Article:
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City of Fort Lauderdale v. Hinton

Florida Court of Appeals, Fourth District

July 24, 2019

WALTER HINTON, et al., Appellee.

         Not final until disposition of timely filed motion for rehearing.

          Appeal of nonfinal order from the Circuit Court for the Seventeenth Judicial Circuit, Broward County; Patti Englander Henning, Judge; L.T. Case No. 07-30358 26.

          William M. Droze of Troutman Sanders LLP, Atlanta, Georgia, and W. Tucker Craig and Jeffery R. Lawley of Billing, Cochran, Lyles, Mauro, Ramsey, P.A., Fort Lauderdale, for appellant.

          Michelle D. Cofiño and Reginald J. Clyne of Quintairos, Prieto, Wood & Boyer, P.A., Miami, and Hunter Shkolnik, Louise R. Caro and Aaron R. Modiano of Napoli Shkolnik, PLLC, Coconut Grove, for appellees.

          PER CURIAM.

         The City of Fort Lauderdale ("the City") appeals two orders denying its motions for summary judgment. The City contends that these are appealable nonfinal orders under Florida Rule of Appellate Procedure 9.130(a)(3)(C)(xi) because the orders determine, as a matter of law, that the City is not entitled to sovereign immunity. The City raises five points on appeal. We affirm in part and dismiss in part, concluding that some points, which do not involve immunity from suit as a matter of law, are not reviewable under the nonfinal appeal rule.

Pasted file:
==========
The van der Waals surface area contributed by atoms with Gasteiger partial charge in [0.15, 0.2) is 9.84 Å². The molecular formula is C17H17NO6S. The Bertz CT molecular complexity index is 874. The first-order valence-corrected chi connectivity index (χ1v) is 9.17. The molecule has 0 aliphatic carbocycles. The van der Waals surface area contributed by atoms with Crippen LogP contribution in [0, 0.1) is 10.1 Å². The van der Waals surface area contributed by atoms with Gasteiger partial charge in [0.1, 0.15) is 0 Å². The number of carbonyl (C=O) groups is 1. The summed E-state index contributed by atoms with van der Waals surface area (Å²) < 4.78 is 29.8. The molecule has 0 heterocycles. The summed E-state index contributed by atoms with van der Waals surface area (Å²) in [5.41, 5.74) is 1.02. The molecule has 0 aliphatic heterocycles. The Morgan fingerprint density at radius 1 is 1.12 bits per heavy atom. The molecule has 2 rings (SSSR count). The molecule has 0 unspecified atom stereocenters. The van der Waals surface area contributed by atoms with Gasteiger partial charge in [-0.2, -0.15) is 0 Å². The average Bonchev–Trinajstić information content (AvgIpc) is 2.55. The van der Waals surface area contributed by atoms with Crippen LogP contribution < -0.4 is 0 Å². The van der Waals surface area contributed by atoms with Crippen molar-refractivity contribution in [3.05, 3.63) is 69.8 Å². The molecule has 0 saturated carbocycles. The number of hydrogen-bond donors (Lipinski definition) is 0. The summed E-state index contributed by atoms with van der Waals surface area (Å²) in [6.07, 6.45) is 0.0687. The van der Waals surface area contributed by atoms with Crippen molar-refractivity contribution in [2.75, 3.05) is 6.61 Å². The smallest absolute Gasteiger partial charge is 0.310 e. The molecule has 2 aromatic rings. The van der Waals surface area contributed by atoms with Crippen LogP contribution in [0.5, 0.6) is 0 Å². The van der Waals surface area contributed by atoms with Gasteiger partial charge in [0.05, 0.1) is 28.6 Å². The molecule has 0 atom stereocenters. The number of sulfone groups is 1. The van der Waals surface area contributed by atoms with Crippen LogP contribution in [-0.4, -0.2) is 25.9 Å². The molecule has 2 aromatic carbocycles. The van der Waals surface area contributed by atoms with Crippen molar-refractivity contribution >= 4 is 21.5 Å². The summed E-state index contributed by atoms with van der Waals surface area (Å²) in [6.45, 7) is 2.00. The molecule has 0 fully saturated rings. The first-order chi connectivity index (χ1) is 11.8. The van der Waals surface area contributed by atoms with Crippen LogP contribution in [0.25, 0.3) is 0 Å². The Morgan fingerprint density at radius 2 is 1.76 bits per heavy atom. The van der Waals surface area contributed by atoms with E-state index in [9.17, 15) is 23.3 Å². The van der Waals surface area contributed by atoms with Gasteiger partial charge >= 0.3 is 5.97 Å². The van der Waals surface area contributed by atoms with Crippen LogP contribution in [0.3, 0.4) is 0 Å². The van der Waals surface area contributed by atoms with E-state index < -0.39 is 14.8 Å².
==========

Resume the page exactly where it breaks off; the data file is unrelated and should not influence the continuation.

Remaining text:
In the underlying case, five members of the Hinton family ("the Hintons") are suing the City for actions and omissions that followed the City's operation of an incinerator before 1953 at the Lincoln Park Complex.[1] The Hintons allege the City caused or allowed ash and other contaminants from the incinerator site to disburse throughout the neighboring community. The Hintons allege that the hazardous substances physically injured them and they have lost use of their property and suffered reduced market value.

         The Lincoln Park Complex and Durrs Neighborhood

         The City-owned Lincoln Park Complex includes three principal parcels: (1) a parcel which has been the site for a trash transfer and recycling station since 1997; (2) a parcel which is currently the site for the City's One Stop Shop for municipal services, and previously was the site of an elementary school until 2005; and (3) a grassy field that includes Lincoln Park. A portion of the first parcel served as a wastewater treatment plant from the 1920s until 1997, and another portion of the first parcel was the site for a municipal waste incinerator from 1936 until 1953 and thereafter a second wastewater treatment facility from 1971 until 1983. The area that is now a public park in the third parcel previously held piles of incinerator ash.